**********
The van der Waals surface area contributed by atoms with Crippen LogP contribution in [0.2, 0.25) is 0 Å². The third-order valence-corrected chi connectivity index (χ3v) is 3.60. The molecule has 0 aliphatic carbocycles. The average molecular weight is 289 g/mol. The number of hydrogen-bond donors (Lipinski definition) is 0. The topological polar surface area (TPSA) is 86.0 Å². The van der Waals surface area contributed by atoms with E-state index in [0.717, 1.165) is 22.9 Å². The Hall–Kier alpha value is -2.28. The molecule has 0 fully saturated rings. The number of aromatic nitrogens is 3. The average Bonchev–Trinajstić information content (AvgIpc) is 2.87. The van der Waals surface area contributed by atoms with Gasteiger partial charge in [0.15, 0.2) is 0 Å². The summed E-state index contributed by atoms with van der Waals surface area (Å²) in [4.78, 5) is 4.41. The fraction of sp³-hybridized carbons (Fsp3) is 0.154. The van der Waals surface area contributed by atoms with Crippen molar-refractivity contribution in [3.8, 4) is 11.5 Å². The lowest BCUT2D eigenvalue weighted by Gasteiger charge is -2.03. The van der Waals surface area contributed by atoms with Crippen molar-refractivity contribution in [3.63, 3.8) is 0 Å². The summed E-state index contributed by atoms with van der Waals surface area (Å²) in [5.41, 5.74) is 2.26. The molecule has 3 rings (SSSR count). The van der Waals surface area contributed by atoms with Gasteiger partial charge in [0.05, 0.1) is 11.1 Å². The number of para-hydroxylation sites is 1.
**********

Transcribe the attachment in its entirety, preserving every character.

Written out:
The van der Waals surface area contributed by atoms with Crippen LogP contribution in [0.2, 0.25) is 0 Å². The third-order valence-corrected chi connectivity index (χ3v) is 3.60. The molecule has 0 aliphatic carbocycles. The average molecular weight is 289 g/mol. The number of hydrogen-bond donors (Lipinski definition) is 0. The topological polar surface area (TPSA) is 86.0 Å². The van der Waals surface area contributed by atoms with E-state index in [0.717, 1.165) is 22.9 Å². The Hall–Kier alpha value is -2.28. The molecule has 0 fully saturated rings. The number of aromatic nitrogens is 3. The average Bonchev–Trinajstić information content (AvgIpc) is 2.87. The van der Waals surface area contributed by atoms with Gasteiger partial charge in [0.15, 0.2) is 0 Å². The summed E-state index contributed by atoms with van der Waals surface area (Å²) in [4.78, 5) is 4.41. The fraction of sp³-hybridized carbons (Fsp3) is 0.154. The van der Waals surface area contributed by atoms with Crippen molar-refractivity contribution in [3.8, 4) is 11.5 Å². The lowest BCUT2D eigenvalue weighted by Gasteiger charge is -2.03. The van der Waals surface area contributed by atoms with Crippen molar-refractivity contribution in [3.63, 3.8) is 0 Å². The summed E-state index contributed by atoms with van der Waals surface area (Å²) in [5.41, 5.74) is 2.26. The molecule has 3 rings (SSSR count). The van der Waals surface area contributed by atoms with Gasteiger partial charge in [0.05, 0.1) is 11.1 Å². The number of para-hydroxylation sites is 1.